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June 11, 2008

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Reference ID Created Released Classification Origin
08KYIV1127 2008-06-11 12:16 2011-08-30 01:44 UNCLASSIFIED//FOR OFFICIAL USE ONLY Embassy Kyiv

DE RUEHKV #1127/01 1631216
R 111216Z JUN 08

E.O.: 12958: N/A 
REF: KYIV 3071 
1. (SBU) Summary: Ukraine's coal mines remain dangerous and 
grueling workplaces for the miners who depend on them for their 
livelihood.  Two recent accidents that included fatalities 
underscore the severity of the situation.  Econoff visited one 
mine in eastern Ukraine and experienced first-hand the hellish 
conditions facing miners.  Labor safety officials complain of a 
lack of funding for safety improvements, and the horrific 2007 
disaster at the Zasyadko mine apparently has not resulted in any 
substantial changes in government policy.  The USG Coal Mine 
Safety Program has helped Ukraine to move in the right direction 
in recent years by introducing safety-enhancing techniques at 
some mines, but much work remains to be done.  End Summary. 
2. (U) Econoff accompanied representatives of Partnership for 
Energy and Environmental Reform (PEER), which implements the 
Department of Labor Coal Mine Safety Program in Ukraine, to a 
series of meetings and site visits with GOU mine officials 
during the week of June 2.  The PEER contingent included 
consultants Ronald Costlow and Clyde Turner, themselves former 
mine inspectors and mine rescue officials from the U.S. Mine 
Safety and Health Administration (MSHA). 
No Policy Changes Following Recent Accidents... 
--------------------------------------------- -- 
3. (U) Econoff and PEER reps met with Mykola Maleev, head of the 
State Labor Safety Committee's regional office in Donetsk, in 
Ukraine's coal heartland, on June 4.  Maleev said that 
investigators were still working to determine the cause of the 
May 23 accident at the Krasnolymanska mine, which killed eleven 
and injured several more.  Maleev noted that the GOU needed to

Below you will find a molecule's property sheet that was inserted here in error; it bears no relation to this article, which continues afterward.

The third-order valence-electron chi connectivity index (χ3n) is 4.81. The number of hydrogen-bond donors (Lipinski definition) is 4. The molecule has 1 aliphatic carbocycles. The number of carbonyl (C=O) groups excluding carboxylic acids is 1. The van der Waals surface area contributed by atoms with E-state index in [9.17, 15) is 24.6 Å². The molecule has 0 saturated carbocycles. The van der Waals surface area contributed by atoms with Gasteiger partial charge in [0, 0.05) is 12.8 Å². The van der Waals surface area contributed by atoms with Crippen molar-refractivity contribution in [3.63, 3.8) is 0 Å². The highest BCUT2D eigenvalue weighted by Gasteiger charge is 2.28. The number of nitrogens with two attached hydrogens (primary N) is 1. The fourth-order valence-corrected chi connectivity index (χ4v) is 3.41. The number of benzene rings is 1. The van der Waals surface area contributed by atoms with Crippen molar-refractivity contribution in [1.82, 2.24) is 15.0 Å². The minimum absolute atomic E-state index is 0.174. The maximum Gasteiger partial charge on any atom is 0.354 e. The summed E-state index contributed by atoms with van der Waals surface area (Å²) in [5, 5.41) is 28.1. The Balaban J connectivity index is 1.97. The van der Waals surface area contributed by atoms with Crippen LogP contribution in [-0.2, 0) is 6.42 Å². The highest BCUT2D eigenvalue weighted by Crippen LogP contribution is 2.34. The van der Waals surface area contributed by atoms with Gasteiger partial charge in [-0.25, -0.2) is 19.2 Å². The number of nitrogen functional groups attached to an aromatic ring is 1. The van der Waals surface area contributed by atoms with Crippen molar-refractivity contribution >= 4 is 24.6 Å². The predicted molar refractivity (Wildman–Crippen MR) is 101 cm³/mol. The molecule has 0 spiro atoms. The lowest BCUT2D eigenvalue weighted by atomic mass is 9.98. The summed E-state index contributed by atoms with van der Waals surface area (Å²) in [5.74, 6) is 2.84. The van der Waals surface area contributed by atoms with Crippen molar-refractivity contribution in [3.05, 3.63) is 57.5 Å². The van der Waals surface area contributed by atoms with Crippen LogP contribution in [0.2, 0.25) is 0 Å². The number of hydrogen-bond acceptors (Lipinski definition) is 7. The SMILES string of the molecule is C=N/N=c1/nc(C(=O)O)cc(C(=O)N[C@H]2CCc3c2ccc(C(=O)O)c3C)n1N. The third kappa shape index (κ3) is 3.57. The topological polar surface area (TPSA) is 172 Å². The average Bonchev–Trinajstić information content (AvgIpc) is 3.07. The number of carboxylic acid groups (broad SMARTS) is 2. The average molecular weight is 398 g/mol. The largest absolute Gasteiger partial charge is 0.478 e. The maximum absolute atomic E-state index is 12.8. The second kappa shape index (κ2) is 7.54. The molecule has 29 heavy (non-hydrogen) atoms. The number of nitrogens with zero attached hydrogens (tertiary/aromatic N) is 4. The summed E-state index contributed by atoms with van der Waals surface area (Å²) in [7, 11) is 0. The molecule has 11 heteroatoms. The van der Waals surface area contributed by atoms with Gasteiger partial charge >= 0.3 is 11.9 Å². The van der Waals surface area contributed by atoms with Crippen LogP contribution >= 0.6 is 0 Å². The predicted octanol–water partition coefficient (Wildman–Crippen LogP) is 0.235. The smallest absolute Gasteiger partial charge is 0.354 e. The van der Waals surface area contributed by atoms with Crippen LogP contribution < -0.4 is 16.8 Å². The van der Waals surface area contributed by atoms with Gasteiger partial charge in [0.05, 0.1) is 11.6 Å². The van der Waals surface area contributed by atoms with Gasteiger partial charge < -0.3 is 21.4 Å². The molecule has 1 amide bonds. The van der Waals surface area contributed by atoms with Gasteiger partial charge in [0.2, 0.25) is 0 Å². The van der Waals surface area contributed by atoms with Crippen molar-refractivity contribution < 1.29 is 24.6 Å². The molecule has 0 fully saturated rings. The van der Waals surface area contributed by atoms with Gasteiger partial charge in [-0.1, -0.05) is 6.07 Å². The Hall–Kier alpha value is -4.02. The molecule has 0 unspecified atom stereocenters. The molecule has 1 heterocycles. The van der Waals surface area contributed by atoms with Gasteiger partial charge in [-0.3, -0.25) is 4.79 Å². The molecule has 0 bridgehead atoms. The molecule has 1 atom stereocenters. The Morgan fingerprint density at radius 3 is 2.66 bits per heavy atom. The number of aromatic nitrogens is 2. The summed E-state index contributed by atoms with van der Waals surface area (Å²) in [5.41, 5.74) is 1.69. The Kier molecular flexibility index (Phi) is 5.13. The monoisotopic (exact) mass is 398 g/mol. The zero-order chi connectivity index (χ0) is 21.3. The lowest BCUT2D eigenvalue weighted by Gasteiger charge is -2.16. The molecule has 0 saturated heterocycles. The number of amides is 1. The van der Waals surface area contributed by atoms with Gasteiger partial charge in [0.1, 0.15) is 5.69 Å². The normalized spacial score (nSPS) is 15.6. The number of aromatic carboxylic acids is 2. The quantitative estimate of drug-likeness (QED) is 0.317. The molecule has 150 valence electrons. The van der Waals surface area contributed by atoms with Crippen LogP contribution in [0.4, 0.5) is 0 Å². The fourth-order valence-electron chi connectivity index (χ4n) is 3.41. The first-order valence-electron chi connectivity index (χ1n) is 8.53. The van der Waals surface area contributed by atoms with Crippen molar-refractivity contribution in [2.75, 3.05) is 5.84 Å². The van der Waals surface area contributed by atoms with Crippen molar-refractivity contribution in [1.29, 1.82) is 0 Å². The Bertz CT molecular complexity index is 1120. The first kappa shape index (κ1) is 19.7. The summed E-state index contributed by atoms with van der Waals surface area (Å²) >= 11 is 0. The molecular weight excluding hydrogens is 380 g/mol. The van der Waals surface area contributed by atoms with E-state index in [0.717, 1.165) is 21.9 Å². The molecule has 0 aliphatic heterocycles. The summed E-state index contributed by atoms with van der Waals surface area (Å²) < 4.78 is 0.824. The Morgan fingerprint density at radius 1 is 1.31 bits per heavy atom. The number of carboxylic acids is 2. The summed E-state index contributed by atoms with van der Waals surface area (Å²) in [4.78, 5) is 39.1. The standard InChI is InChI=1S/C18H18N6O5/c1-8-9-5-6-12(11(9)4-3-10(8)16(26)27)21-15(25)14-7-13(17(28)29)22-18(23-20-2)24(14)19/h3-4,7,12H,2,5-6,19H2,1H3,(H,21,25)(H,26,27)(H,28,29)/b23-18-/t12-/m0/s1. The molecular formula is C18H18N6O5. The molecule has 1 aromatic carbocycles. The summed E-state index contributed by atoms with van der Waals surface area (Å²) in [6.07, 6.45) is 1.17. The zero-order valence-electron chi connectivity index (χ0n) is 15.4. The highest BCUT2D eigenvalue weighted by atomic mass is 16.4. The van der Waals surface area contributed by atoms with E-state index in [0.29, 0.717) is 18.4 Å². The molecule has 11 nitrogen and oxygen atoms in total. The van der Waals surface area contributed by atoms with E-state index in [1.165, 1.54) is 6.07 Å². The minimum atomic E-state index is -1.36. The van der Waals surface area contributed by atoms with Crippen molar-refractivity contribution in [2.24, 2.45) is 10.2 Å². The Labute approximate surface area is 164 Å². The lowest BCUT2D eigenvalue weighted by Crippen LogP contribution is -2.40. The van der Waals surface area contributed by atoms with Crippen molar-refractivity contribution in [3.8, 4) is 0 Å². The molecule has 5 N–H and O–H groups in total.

conduct more research on the effects of mining at very deep 
levels (i.e. greater than 1000 meters), as Ukrainian mines tend 
to be significantly deeper than their American and other 
counterparts, and more accidents seem to occur at greater 
depths.  (Note: The GOU very often blames accidents on 
"spontaneous outbursts" of gas and coal dust, a very uncommon 
phenomenon in the United States, and one which the Ukrainians 
attribute to the greater depths of their mines.  End Note.) 
4. (SBU) Econoff asked if there had been any changes in policy 
in the aftermath of the tragic disaster that killed over 100 
miners at Donetsk's Zasyadko mine in November/December 2007 
(reftel).  Maleev said that the government's investigative 
commission had completed its conclusions on the accident and 
made a list of recommendations -- including changes to 
ventilation systems, limiting production, and meting out serious 
disciplinary measures -- but that no substantive policy changes 
had taken effect as of yet.  Maleev also thanked the USG for 
providing an expert to assist with that investigation. 
(Comment: Despite hopes that the sheer immensity of the 
disaster, along with a new government coming to power, would 
shake up the corrupt and dangerous practices at many coal mines, 
nothing much seems to have changed.  Yukhim Zvyahilsky, the 
Member of Parliament who has run Zasyadko for years, received 
little more than a slap on the wrist and is still in control of 
the mine.  Econoff took note, however, that the picture of 
Zvyahilsky that had previously been prominently displayed on 
Maleev's wall had been tellingly removed.  End Comment.) 
...And another Serious Accident Occurs 
5. (U) A powerful explosion rocked the Karl Marx mine in 
Yenakiyevo, Donetsk oblast, on June 8, just days after our 
departure from the region.  Thirty seven miners were initially 
trapped underground, and there were even several injuries on the 
surface, as a fire ball from the explosion carried up the shaft. 
Rescue efforts continue, with two miners confirmed dead and 
twelve further miners still missing and feared dead. 
6. (SBU) Marina Nikitina, spokeswoman for the State Labor Safety 
Committee's Donetsk office, told the press that the government 
had ordered the mine to cease operations on June 6 due to 
numerous violations of safety rules.  Mine officials initially 
reported that the 37 miners underground were engaged only in 
repair work, not active mining, but subsequent media reports 
cited miners who claimed that management had in fact sent them 
to do mining work despite the closure order.  (Comment: The 
miners' claim is bolstered by the size of the explosion, as it 
seems unlikely that methane would be released in such large 
KYIV 00001127  002 OF 003